The landscape, the land, we call it “narang”, is everything. It’s part of us and we’re part of it. All our information, if you track it back, always comes back from the land.
When you walk into a landscape, the landscape will tell you so much.
All you can see is little bubbles, or big bubbles, of activity and they’re all joined together.
[However] we’re looking at little pieces through a microscope, when what we should be doing is studying the whole. When I’ve made a major discovery that’s joined a whole load of dots together, I’ve given myself a bubble bath.
Landscape and ecology are like a cluster of bubbles in a bubble bath. Each story has its own circle. As one bubble bursts all the others shift and re-cluster. It’s constantly changing. Each bubble, each circle reliant and in communication with the other. The bubble bursts and then all the other bubbles around it filled in the hole but when they did that they lost some of their color and they burst and then the ones outside filled in that hole. That’s our environment. You take away one little piece, it mightn’t even be an important piece or apparently important piece, if you take away one little piece it affects the whole environment, because pretty soon I’d have no more bubbles in my bubble bath. The whole thing that’s like our environment. It’s a bubble bath where all these little tiny compartments all fit together beautifully. All beautifully colored and then one breaks and its all gone.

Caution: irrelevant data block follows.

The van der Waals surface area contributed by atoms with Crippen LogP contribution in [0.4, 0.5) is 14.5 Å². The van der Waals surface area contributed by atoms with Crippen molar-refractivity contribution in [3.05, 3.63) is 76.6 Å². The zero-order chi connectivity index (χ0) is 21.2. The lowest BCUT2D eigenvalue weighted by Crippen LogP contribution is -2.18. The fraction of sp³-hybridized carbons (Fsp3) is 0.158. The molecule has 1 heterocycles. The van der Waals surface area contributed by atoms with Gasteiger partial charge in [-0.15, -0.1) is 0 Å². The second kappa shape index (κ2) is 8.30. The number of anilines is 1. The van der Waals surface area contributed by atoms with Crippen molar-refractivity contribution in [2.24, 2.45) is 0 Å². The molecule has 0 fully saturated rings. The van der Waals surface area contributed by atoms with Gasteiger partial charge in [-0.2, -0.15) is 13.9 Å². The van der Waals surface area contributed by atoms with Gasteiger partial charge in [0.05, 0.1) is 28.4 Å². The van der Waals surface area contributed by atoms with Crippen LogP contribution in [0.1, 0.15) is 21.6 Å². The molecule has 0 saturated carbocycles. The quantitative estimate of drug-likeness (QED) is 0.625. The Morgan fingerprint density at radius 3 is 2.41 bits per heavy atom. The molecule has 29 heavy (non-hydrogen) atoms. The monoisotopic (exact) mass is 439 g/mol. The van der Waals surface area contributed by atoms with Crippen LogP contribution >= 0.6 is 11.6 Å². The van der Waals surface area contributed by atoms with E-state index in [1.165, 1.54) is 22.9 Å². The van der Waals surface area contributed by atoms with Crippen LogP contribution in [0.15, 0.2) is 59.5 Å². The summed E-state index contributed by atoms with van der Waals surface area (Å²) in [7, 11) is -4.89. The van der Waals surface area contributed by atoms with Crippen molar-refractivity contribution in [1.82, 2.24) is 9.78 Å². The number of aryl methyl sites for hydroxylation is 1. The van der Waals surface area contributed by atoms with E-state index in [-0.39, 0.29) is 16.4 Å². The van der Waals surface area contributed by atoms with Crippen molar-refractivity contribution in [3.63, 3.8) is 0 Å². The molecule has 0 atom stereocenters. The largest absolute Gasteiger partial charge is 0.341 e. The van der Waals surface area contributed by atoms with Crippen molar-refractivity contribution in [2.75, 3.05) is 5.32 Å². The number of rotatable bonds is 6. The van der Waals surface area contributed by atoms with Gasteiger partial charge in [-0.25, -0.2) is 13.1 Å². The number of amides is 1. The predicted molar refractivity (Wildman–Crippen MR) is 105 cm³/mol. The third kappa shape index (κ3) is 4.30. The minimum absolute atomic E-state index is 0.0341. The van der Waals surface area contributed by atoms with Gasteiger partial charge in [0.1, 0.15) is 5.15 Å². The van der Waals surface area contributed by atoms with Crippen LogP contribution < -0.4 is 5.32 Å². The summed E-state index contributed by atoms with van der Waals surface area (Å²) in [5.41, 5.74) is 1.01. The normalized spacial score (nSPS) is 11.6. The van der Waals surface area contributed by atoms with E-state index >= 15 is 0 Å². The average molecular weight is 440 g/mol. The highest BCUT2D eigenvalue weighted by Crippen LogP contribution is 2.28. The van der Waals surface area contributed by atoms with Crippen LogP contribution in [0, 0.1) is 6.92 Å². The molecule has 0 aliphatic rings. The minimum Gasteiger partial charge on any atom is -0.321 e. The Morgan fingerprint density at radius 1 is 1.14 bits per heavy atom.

The Aboriginal knowledge is based on observation and experience, and that’s scientific anyway. And the scientific knowledge, the present day modern science knowledge is of experimentation and measurement. You put the four together and you have a whole science and this is what I’m trying to get them to do.
The whole experience is boronia – the scent I have in my bath – sweet and peaceful – boronia is how I would like to be. It’s endemic here, this is where it grows. Boronia is up here. That’s the epitome. That’s what I want to be but it can never be.
My most favorite smell is the smell of the native frangipani, which incidentally happens to be my traditional tree, because when a female is born into our family, the native frangipani is always planted. The seed is always planted for them. I’m native frangipani, that’s the internal me, my traditional plant.
The bubbles that burst is mushroom, the mycorrhiza that plants communicate through.
Boronia, native frangipani, mushroom
Auntie Frances Bodkin